So, project this onto the nation and you see that to the right wing, the good citizens are the disciplined ones — those who have already become wealthy or at least self-reliant — and those who are on the way. Social programs, meanwhile, "spoil" people by giving them things they haven't earned and keeping them dependent. The government is there only to protect the nation, maintain order, administer justice (punishment), and to provide for the promotion and orderly conduct of business. In this way, disciplined people become self-reliant. Wealth is a measure of discipline. Taxes beyond the minimum needed for such government take away from the good, disciplined people rewards that they have earned and spend it on those who have not earned it.Full article here.
This leads me to the recently published book Fire and Ice: The United States, Canada and the Myth of Converging Values.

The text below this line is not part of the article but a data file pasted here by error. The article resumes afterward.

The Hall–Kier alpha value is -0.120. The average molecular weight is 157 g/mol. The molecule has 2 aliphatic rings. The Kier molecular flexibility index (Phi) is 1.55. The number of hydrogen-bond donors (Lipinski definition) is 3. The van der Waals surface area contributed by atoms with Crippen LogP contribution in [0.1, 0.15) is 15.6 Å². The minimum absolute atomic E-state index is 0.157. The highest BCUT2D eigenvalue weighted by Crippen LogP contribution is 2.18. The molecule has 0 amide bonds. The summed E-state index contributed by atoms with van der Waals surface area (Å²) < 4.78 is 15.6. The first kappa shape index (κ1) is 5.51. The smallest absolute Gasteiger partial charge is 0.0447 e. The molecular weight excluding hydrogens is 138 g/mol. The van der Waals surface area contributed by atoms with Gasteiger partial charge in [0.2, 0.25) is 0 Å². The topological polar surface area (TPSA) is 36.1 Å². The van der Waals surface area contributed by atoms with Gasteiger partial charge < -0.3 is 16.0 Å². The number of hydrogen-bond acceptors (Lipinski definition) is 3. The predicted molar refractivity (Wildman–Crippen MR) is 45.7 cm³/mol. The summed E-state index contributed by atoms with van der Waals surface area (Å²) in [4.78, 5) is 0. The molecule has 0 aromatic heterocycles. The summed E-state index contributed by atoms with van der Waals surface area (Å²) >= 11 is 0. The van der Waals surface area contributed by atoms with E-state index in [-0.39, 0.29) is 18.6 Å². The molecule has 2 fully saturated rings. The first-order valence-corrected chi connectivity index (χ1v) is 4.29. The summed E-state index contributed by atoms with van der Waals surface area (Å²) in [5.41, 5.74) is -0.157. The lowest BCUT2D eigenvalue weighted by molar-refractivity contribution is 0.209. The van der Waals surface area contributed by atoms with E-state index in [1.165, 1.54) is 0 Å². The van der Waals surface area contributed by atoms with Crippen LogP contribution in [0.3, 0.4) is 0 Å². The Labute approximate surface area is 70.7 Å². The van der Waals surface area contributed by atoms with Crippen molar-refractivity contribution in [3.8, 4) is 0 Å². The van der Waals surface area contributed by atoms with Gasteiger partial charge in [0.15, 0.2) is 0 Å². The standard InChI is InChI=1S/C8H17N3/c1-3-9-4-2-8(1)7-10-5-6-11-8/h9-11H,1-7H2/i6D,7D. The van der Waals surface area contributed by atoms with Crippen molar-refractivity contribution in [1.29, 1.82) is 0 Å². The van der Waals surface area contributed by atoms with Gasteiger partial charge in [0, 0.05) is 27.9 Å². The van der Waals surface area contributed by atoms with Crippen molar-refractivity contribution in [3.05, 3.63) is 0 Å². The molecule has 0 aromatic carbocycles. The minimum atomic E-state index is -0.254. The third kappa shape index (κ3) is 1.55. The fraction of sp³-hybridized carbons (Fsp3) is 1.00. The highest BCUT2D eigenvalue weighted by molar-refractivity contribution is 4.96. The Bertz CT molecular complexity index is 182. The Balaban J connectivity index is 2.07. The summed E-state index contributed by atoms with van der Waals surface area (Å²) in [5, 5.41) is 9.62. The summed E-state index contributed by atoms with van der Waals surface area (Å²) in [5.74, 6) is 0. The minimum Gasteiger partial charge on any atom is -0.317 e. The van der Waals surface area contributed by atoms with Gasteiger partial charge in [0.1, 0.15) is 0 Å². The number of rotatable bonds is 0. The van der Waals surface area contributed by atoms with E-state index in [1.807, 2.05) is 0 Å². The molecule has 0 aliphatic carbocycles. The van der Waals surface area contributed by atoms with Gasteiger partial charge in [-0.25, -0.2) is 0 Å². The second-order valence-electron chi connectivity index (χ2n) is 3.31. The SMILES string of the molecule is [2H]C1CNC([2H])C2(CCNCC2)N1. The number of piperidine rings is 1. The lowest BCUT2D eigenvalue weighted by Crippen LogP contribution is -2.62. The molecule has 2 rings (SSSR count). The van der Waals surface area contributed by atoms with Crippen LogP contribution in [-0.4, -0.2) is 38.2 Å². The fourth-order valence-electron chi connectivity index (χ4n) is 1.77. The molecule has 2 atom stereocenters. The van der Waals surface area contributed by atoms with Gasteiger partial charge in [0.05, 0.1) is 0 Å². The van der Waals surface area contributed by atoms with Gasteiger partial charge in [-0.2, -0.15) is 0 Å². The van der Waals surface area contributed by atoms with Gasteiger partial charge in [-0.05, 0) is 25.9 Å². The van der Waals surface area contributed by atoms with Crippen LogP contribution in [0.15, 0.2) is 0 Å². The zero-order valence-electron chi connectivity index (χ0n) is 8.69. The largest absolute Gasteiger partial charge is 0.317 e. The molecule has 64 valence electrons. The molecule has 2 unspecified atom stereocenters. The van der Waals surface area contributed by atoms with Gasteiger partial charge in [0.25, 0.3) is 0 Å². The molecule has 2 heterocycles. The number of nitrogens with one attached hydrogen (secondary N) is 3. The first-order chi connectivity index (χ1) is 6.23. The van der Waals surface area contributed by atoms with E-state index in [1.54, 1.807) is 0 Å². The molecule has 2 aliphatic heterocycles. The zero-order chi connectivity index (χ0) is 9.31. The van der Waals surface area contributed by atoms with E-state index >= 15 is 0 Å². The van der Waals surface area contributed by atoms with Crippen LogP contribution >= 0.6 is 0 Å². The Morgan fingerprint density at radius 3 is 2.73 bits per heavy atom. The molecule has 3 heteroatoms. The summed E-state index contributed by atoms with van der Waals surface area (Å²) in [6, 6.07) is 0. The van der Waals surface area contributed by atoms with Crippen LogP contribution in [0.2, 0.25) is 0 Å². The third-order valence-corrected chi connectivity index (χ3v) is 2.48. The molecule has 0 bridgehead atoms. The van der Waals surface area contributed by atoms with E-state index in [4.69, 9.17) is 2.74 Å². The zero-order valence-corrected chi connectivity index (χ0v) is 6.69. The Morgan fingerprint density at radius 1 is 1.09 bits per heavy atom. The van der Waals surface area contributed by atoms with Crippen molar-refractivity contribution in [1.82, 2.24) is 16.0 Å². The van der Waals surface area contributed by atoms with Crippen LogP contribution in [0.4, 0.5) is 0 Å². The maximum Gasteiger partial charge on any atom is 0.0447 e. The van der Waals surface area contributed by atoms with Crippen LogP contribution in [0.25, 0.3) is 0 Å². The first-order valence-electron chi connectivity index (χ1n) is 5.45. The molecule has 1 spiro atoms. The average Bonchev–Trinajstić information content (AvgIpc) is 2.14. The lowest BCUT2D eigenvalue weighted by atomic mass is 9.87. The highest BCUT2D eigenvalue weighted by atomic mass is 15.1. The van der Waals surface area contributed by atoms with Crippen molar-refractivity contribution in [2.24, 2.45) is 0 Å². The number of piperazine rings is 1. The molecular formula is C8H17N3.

by Michael Adams.( Personal bias disclaimer here )
Adams argues, based on more than a decade of research into social values in the United States, that there is a growing trend towards an acceptance of both traditional patriarchal authority and hierarchical social structures in the United States today. One of the most striking items we have been tracking during the past decade addresses Americans’ orientation to traditional patriarchal authority. In 1992, 1996 and 2000, we asked Americans to strongly agree, somewhat agree, somewhat disagree or strongly disagree with the statement, “The father of the family must be master in his own house.”
In 1992, 42 percent of Americans agreed (either strongly or somewhat) with this statement. The number seemed high at the time (1992 wasn’t so very long ago), but we hadn’t, as they say, seen nothing yet. Support for the Father-knows-best credo was actually on the rise. In 1996, 44 percent of respondents agreed with the statement, and in 2000, a full 49 percent of our sample – almost half the population – agreed that Dad should be boss; this is in spite of the frontal assault on patriarchal authority waged by Homer Simpson and Bill Clinton during the 1990s.